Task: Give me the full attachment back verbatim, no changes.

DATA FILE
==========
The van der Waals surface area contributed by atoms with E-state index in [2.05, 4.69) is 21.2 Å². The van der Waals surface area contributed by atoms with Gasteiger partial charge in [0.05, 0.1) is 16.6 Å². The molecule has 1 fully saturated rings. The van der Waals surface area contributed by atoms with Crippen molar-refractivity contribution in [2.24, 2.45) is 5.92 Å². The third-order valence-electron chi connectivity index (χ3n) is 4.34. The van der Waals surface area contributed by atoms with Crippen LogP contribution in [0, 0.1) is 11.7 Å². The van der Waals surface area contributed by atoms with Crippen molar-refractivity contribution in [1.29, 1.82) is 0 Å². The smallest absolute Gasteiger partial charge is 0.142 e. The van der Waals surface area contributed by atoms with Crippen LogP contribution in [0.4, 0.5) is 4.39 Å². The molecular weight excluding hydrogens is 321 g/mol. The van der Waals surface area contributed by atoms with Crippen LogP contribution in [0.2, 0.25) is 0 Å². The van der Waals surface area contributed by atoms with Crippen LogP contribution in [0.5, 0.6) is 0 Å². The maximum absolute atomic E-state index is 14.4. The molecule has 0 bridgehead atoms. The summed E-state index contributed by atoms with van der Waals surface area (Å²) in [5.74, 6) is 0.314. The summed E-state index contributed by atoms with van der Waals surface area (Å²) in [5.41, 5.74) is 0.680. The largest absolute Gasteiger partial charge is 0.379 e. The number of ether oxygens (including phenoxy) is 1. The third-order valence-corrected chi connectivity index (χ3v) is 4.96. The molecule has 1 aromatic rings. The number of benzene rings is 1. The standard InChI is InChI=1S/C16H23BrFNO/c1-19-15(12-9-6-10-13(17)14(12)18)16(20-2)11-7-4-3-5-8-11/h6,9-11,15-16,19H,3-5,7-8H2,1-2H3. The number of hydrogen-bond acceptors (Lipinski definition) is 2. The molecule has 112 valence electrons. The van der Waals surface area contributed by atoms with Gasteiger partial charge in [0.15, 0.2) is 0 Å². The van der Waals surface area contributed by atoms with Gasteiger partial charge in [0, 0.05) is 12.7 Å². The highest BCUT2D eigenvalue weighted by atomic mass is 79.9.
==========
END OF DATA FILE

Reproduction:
The van der Waals surface area contributed by atoms with E-state index in [2.05, 4.69) is 21.2 Å². The van der Waals surface area contributed by atoms with Gasteiger partial charge in [0.05, 0.1) is 16.6 Å². The molecule has 1 fully saturated rings. The van der Waals surface area contributed by atoms with Crippen molar-refractivity contribution in [2.24, 2.45) is 5.92 Å². The third-order valence-electron chi connectivity index (χ3n) is 4.34. The van der Waals surface area contributed by atoms with Crippen LogP contribution in [0, 0.1) is 11.7 Å². The van der Waals surface area contributed by atoms with Crippen molar-refractivity contribution in [1.29, 1.82) is 0 Å². The smallest absolute Gasteiger partial charge is 0.142 e. The van der Waals surface area contributed by atoms with Crippen LogP contribution in [0.4, 0.5) is 4.39 Å². The molecular weight excluding hydrogens is 321 g/mol. The van der Waals surface area contributed by atoms with Crippen LogP contribution in [0.2, 0.25) is 0 Å². The van der Waals surface area contributed by atoms with Crippen LogP contribution in [0.5, 0.6) is 0 Å². The maximum absolute atomic E-state index is 14.4. The molecule has 0 bridgehead atoms. The summed E-state index contributed by atoms with van der Waals surface area (Å²) in [5.74, 6) is 0.314. The summed E-state index contributed by atoms with van der Waals surface area (Å²) in [5.41, 5.74) is 0.680. The largest absolute Gasteiger partial charge is 0.379 e. The number of ether oxygens (including phenoxy) is 1. The third-order valence-corrected chi connectivity index (χ3v) is 4.96. The molecule has 1 aromatic rings. The number of benzene rings is 1. The standard InChI is InChI=1S/C16H23BrFNO/c1-19-15(12-9-6-10-13(17)14(12)18)16(20-2)11-7-4-3-5-8-11/h6,9-11,15-16,19H,3-5,7-8H2,1-2H3. The number of hydrogen-bond acceptors (Lipinski definition) is 2. The molecule has 112 valence electrons. The van der Waals surface area contributed by atoms with Gasteiger partial charge in [0.15, 0.2) is 0 Å². The van der Waals surface area contributed by atoms with Gasteiger partial charge in [0, 0.05) is 12.7 Å². The highest BCUT2D eigenvalue weighted by atomic mass is 79.9.